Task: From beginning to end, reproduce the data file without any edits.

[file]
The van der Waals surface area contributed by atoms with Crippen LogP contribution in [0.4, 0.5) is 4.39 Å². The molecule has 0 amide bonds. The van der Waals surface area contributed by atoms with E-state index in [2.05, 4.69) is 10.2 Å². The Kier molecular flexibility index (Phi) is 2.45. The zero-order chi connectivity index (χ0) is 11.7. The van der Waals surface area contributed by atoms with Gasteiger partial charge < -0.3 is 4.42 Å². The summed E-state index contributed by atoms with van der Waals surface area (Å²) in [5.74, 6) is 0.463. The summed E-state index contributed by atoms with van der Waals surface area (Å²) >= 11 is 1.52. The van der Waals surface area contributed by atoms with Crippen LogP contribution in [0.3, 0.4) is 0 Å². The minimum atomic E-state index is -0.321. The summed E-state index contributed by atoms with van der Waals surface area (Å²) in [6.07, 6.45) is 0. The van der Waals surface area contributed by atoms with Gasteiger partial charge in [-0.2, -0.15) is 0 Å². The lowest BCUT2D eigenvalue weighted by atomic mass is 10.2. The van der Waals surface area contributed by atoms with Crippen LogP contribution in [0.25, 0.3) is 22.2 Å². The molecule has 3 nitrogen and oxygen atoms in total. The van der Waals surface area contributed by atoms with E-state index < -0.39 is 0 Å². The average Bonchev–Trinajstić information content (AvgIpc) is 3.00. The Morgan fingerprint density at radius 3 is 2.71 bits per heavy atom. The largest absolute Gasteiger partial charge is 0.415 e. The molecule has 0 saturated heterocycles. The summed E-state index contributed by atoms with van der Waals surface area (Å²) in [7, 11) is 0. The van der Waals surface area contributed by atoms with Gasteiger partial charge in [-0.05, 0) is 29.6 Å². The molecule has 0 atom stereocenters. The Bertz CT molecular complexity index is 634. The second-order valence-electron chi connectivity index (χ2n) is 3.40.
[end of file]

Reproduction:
The van der Waals surface area contributed by atoms with Crippen LogP contribution in [0.4, 0.5) is 4.39 Å². The molecule has 0 amide bonds. The van der Waals surface area contributed by atoms with E-state index in [2.05, 4.69) is 10.2 Å². The Kier molecular flexibility index (Phi) is 2.45. The zero-order chi connectivity index (χ0) is 11.7. The van der Waals surface area contributed by atoms with Gasteiger partial charge < -0.3 is 4.42 Å². The summed E-state index contributed by atoms with van der Waals surface area (Å²) in [5.74, 6) is 0.463. The summed E-state index contributed by atoms with van der Waals surface area (Å²) >= 11 is 1.52. The van der Waals surface area contributed by atoms with Crippen LogP contribution in [0.3, 0.4) is 0 Å². The minimum atomic E-state index is -0.321. The summed E-state index contributed by atoms with van der Waals surface area (Å²) in [6.07, 6.45) is 0. The van der Waals surface area contributed by atoms with Gasteiger partial charge in [-0.2, -0.15) is 0 Å². The lowest BCUT2D eigenvalue weighted by atomic mass is 10.2. The van der Waals surface area contributed by atoms with Crippen LogP contribution in [0.25, 0.3) is 22.2 Å². The molecule has 3 nitrogen and oxygen atoms in total. The van der Waals surface area contributed by atoms with E-state index < -0.39 is 0 Å². The average Bonchev–Trinajstić information content (AvgIpc) is 3.00. The Morgan fingerprint density at radius 3 is 2.71 bits per heavy atom. The largest absolute Gasteiger partial charge is 0.415 e. The molecule has 0 saturated heterocycles. The summed E-state index contributed by atoms with van der Waals surface area (Å²) in [7, 11) is 0. The van der Waals surface area contributed by atoms with Gasteiger partial charge in [-0.05, 0) is 29.6 Å². The molecule has 0 atom stereocenters. The Bertz CT molecular complexity index is 634. The second-order valence-electron chi connectivity index (χ2n) is 3.40.